One of the biggest controversies facing retail stores reopening during the era of COVID-19 is whether to require customers to wear face masks.  Many states and municipalities make a recommendation about mask wearing, but stay clear of any enforceable requirement.  That lands the decision squarely on the shoulders of business owners, and quite frankly there’s already a lot of burden resting there!

Our store has not reopened to shoppers yet, so we haven’t experienced the pushback that other retailers are receiving about mask wearing.  But as we invite our staff back to work after months of sheltering-in-place, we have learned that they are leery of being exposed to the virus by customers.  Many of my staff members are older, or live with someone who is at risk, and of course I don’t want anyone to contract a potentially deadly disease as a result of working in my shop.

While the CDC has not come out with a definitive statement regarding the use of face masks, they do “recommend wearing cloth face coverings in public settings where other social distancing measures are difficult to maintain (e.g., grocery stores and pharmacies) especially in areas of significant community-based transmission.”  We know that even with the best of intentions, it is impossible to always maintain 6-feet social distancing – which the CDC says is important to slowing the spread of the virus – in a retail setting.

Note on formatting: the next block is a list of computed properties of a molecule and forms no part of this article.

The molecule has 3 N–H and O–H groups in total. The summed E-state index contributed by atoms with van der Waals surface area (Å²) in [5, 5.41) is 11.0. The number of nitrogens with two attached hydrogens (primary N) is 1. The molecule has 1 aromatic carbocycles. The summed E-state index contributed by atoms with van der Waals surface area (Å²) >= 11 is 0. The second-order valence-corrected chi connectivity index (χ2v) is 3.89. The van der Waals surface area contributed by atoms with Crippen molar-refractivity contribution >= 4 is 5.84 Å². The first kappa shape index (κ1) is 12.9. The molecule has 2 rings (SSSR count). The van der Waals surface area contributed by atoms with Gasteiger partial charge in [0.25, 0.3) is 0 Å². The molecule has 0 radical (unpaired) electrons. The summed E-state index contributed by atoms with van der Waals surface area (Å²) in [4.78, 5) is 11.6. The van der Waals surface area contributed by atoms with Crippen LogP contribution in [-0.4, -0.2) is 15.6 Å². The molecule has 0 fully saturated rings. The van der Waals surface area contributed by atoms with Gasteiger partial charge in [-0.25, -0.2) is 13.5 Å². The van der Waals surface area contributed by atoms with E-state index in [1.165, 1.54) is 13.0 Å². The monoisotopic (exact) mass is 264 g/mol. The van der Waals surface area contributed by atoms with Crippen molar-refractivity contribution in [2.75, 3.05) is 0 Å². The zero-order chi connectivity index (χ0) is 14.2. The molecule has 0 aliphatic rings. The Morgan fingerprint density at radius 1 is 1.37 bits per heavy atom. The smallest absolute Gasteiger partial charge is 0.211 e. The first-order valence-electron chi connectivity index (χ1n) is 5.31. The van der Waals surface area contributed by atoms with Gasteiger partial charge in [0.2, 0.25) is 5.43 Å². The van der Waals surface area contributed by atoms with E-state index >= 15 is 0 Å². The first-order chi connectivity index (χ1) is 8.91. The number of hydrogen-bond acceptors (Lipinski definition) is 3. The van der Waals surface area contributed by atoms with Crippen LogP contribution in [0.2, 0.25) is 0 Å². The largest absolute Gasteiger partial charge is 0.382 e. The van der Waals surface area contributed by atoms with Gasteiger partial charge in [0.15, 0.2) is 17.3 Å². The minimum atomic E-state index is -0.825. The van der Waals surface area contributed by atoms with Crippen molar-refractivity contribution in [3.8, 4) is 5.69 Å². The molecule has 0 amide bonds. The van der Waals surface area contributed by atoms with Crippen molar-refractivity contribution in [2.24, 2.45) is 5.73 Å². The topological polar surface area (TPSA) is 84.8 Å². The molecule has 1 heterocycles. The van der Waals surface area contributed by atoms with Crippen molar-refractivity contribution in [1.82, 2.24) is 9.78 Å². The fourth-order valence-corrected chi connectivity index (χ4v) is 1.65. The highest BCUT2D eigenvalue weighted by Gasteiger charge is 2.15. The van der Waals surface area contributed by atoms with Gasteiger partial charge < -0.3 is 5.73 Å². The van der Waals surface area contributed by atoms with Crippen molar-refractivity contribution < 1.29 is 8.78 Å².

We’ve decided that we will be requiring customers wear masks when we open. If you are also doing this, it’s important that you communicate this requirement to the public every chance you get.  Social media, email blasts, phone conversations and door signage need to let customers know that they will be expected to wear a mask.  (You might use the term “face covering” to be more inclusive, since some individuals prefer to use a bandana or even a face shield.  There are also some for whom a traditional face mask is not an option.)

We created a “Masks on Monroe” poster for the businesses on Monroe Street wanting to have face coverings as a requirement for shopping.  This helps the stores present a unified front, and the poster has the phrase “for everyone’s safety” in large print.  Emphasizing that you are concerned about your staff and your customers’ wellbeing is a key part of the messaging.  If you need a clever graphic for your PR or signage, please check out Jessica Esch’s COVID-19 art, available as a free download courtesy of the artist and Shinebolt.

It’s also important that you have disposable masks on hand for those who want to enter the store and don’t have a mask with them.  These are now widely available for less than a dollar.  We have ours on a stand in our entryway with a welcome sign asking customers to use the hand sanitizer provided and put on a mask before entering.

The second question stores face is whether to have your employees wear masks. Some states require that retail employees wear face coverings, and say that employers must provide them. Others do not.  It makes sense that you require your staff to wear masks if customers will be wearing them.  We have also found that customers who are concerned about exposure (and unfortunately, not everyone is) want the reassurance of knowing that any staff members they come in contact with will be masked.

We are not a culture that is used to wearing face masks, and I must admit I haven’t really gotten used to the feeling yet.  But I ‘m concerned that we do everything that we can to halt the spread of this terrible virus, even if it involves a little discomfort – or the loss of a customer who is not willing to comply.

Happy Retailing, 

Carol “Orange” Schroeder